Device Intelligence Is Crucial for the Future of Network Service Providers

Consumer expectations for the connected experience are undergoing a tectonic shift, driven by a growing variety of connected devices. In a few decades, we went from using only desktop and laptop computers to using billions of smartphones, wearable devices, connected sensors, and thousands of unique IoT devices.

background device growth in an average home from 2019 to 2022: increased from 4.3 to 6.1. Includes: printers, voice control devices, wireless audio devices, thermostats, lightning appliances, smart doorbells and over 40 other device types

As consumers use more devices, their network service providers strive to provide satisfactory connected experiences for every gadget in the home. Most already use multiple tools to optimize wireless connectivity, improve core services, assure a great quality of service (QoS), among other personalization initiatives.

At the heart of all these solutions lie device identities, which tell the network service provider the type and vendor of the device, as well as whether it is a new device on the network.

Unfortunately, network service providers often use unreliable device identification technologies, which not only limit their capacity to truly transform the connected experience in the home but are also directly impacted by the technologies used to increase consumer privacy, such as MAC address randomization.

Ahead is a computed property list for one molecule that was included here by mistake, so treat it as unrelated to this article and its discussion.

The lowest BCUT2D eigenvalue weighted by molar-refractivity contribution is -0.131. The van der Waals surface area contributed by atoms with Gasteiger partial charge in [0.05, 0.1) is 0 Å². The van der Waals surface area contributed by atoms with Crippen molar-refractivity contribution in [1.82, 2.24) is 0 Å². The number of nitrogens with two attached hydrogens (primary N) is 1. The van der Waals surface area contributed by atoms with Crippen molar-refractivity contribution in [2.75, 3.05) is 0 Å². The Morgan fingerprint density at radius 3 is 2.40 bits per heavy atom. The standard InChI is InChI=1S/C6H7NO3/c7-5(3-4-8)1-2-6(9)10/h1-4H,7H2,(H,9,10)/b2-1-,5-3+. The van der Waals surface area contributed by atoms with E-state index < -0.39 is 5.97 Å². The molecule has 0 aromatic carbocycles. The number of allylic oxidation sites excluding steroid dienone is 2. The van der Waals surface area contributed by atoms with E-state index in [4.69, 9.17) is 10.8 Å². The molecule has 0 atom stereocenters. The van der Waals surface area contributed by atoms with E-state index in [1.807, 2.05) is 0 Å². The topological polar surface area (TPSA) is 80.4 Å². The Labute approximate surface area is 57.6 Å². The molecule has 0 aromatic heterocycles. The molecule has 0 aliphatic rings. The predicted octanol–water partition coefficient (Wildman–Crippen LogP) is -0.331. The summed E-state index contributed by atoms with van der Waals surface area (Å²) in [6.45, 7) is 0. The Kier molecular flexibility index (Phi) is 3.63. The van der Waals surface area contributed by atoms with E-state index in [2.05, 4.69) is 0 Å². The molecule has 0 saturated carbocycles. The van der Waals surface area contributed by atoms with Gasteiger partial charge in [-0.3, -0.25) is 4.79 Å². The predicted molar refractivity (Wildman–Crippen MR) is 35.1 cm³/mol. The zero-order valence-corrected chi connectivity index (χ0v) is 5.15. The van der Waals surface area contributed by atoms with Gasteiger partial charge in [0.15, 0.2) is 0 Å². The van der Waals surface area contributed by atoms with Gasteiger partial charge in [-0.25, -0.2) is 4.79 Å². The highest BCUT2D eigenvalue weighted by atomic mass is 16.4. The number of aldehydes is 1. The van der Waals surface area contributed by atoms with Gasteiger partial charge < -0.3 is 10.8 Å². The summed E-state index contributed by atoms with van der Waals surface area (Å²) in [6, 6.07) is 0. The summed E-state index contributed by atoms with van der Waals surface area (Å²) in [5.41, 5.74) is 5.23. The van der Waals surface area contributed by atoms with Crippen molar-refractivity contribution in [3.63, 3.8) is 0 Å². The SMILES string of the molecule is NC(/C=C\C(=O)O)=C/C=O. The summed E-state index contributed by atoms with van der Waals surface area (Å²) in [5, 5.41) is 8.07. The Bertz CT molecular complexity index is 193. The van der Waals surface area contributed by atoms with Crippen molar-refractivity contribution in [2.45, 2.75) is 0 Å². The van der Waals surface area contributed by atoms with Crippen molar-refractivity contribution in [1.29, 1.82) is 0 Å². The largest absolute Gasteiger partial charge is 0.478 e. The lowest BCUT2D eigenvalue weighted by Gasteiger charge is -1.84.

This is where machine learning not only provides a proven and reliable solution to the problem, but also enhances the capabilities of the network service provider.

CUJO AI has recently announced the launch of the stand-alone device intelligence solution Explorer, which is a next-generation service that rapidly identifies the type, manufacturer and model of a device, as well as provides valuable device context about it.

Device context includes the capabilities and common applications a device has – this information is crucial for forward-looking network service providers to optimize the device’s connectivity accordingly. For example, moving all background devices to a lower wireless band to free up network resources for latency-sensitive devices that are used for video conferencing or online gaming.

Graphs showing latency sensitive devices and high bandwidth use devices as percentages of all devices in an average household, the former at 73%, and the latter at 77%

CUJO AI Explorer identifies, classifies and contextualizes connected devices by analyzing connection metadata, without using privacy-invading technologies. It is already deployed in over 50 million broadband homes and has identified over 1.7 billion devices on our existing NSP customers’ networks.

To know more, read the whitepaper on how device intelligence helps transform connected experiences.

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